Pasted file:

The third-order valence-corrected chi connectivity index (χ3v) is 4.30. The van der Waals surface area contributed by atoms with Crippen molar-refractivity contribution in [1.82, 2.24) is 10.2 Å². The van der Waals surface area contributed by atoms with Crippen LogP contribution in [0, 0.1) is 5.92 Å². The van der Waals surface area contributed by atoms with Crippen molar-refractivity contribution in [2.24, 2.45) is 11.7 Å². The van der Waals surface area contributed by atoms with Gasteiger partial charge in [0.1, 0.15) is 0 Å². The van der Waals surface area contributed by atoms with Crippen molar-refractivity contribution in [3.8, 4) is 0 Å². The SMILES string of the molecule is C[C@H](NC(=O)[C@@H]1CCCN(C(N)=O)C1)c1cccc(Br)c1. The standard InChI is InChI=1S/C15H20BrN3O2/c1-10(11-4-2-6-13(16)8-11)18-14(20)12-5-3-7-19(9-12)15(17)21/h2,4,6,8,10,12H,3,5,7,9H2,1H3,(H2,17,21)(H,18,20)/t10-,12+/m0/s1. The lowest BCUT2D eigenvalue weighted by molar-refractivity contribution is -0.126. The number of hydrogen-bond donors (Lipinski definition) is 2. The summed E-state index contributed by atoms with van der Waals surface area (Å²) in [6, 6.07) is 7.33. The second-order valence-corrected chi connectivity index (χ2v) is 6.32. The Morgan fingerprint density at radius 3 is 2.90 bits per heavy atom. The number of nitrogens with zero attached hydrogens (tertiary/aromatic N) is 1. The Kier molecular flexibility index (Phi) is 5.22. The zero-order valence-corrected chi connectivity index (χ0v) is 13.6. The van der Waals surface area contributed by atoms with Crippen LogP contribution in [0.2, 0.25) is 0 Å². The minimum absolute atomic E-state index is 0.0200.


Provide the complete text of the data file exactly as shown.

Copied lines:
The third-order valence-corrected chi connectivity index (χ3v) is 4.30. The van der Waals surface area contributed by atoms with Crippen molar-refractivity contribution in [1.82, 2.24) is 10.2 Å². The van der Waals surface area contributed by atoms with Crippen LogP contribution in [0, 0.1) is 5.92 Å². The van der Waals surface area contributed by atoms with Crippen molar-refractivity contribution in [2.24, 2.45) is 11.7 Å². The van der Waals surface area contributed by atoms with Gasteiger partial charge in [0.1, 0.15) is 0 Å². The van der Waals surface area contributed by atoms with Crippen molar-refractivity contribution in [3.8, 4) is 0 Å². The SMILES string of the molecule is C[C@H](NC(=O)[C@@H]1CCCN(C(N)=O)C1)c1cccc(Br)c1. The standard InChI is InChI=1S/C15H20BrN3O2/c1-10(11-4-2-6-13(16)8-11)18-14(20)12-5-3-7-19(9-12)15(17)21/h2,4,6,8,10,12H,3,5,7,9H2,1H3,(H2,17,21)(H,18,20)/t10-,12+/m0/s1. The lowest BCUT2D eigenvalue weighted by molar-refractivity contribution is -0.126. The number of hydrogen-bond donors (Lipinski definition) is 2. The summed E-state index contributed by atoms with van der Waals surface area (Å²) in [6, 6.07) is 7.33. The second-order valence-corrected chi connectivity index (χ2v) is 6.32. The Morgan fingerprint density at radius 3 is 2.90 bits per heavy atom. The number of nitrogens with zero attached hydrogens (tertiary/aromatic N) is 1. The Kier molecular flexibility index (Phi) is 5.22. The zero-order valence-corrected chi connectivity index (χ0v) is 13.6. The van der Waals surface area contributed by atoms with Crippen LogP contribution in [0.2, 0.25) is 0 Å². The minimum absolute atomic E-state index is 0.0200.